Wigan girl who was given days to live at birth enjoys her first day at school

Lexi-Mae on her first day of school
Lexi-Mae on her first day of school

A Wigan youngster, whom doctors said would never make it home from the hospital alive after she was born, is celebrating her first week at primary school.


Lexi-Mae Brown was deemed “incompatible with life” after being born with a rare genetic condition.

Lexi-Mae wasn't expected to make it home from hospital when she was born

Lexi-Mae wasn't expected to make it home from hospital when she was born

The five-year-old from Spring View suffers with Edwards Syndrome, also known as Trisomy 18, which causes a large range of issues including growth deficiency, feeding difficulties and heart defects.

Little Lexi-Mae, who had a hole in her heart up until surgery last November, was so poorly when she was born that doctors told mum Lyndsey Galvin that she would not survive for two weeks.

But this week the little girl reached an incredible milestone as she set off for her first day at Hope School in Marus Bridge.

“I’m so proud of her,” said mum-of-two Lyndsey.

“When she was born the doctors told us that she wouldn’t do anything.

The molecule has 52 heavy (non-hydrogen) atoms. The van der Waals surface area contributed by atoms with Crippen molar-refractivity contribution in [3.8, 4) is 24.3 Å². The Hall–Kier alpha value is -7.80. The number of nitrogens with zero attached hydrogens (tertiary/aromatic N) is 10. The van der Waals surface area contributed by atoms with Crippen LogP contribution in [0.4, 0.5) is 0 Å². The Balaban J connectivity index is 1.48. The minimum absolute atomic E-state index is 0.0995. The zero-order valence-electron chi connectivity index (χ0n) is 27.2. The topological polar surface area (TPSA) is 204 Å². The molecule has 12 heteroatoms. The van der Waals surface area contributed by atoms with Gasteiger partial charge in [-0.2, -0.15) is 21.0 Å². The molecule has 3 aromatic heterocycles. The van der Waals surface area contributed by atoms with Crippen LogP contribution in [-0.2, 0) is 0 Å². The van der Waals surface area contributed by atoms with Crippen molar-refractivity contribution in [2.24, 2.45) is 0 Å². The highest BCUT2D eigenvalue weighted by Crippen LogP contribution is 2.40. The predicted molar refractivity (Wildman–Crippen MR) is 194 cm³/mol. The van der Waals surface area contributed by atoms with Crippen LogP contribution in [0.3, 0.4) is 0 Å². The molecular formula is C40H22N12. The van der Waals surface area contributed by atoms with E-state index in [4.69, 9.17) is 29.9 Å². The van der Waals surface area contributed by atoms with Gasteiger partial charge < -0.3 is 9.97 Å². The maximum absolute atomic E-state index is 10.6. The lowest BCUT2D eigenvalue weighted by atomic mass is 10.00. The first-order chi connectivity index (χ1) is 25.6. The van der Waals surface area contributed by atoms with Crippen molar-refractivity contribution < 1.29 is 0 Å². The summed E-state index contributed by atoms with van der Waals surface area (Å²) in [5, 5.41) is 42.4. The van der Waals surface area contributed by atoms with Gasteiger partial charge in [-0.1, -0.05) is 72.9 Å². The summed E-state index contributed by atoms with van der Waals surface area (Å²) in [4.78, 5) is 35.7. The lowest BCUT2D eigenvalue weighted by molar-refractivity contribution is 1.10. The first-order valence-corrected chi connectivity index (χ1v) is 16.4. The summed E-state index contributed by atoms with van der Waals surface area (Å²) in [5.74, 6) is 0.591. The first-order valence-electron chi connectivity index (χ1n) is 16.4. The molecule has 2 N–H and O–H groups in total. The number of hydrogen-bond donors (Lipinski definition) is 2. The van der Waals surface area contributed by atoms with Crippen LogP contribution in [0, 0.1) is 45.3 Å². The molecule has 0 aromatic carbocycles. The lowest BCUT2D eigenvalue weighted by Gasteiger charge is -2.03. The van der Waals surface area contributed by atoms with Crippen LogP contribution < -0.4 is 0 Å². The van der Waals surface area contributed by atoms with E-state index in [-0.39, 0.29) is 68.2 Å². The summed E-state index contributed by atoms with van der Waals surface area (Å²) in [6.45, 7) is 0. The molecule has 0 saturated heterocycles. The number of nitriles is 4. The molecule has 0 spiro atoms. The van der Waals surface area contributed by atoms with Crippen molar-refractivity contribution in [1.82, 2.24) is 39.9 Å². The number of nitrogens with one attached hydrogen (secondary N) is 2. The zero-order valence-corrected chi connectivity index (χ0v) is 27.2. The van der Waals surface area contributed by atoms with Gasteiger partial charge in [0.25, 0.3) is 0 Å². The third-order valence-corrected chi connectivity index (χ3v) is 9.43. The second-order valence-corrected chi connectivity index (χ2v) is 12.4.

“For me, I was always waiting for something to happen and always expecting the worst.

“But now, she’s at school and she really does love going. She’s finding it amazing and is so happy there.”

In preparation for primary school, Lexi-Mae has attended nursery for the past two years for two hours a day four days a week.

“I didn’t want to not be with her,” added Lyndsey, 41. “Because she’s at school age now it’s compulsory, she has to go.

“It’s going so well though, she’s got herself a job. She’s the register monitor. She can’t speak so she presses the button which asks if Lexi-Mae can have the register.

“She doesn’t wear a uniform because they don’t make them small enough for her. She’s only in size 12 to 18-month clothes even though you can’t tell how tiny she is in pictures.

“She is shattered after full days there. She’s proper lazy and has been having to get up instead of lying in until 11am.

“They have been cooking and painting. She comes home covered in paint.”

Lyndsey has praised Hope School for the “amazing” way in which they have helped Lexi-Mae transition into full-time education.

“We were all crying on her first day,” she said. “I was crying, grandad was crying, everyone was crying letting her go.

“The school has been amazing though, they treat her like their own, I couldn’t be any happier with them. They are really good with her and she loves them as much as they love her.”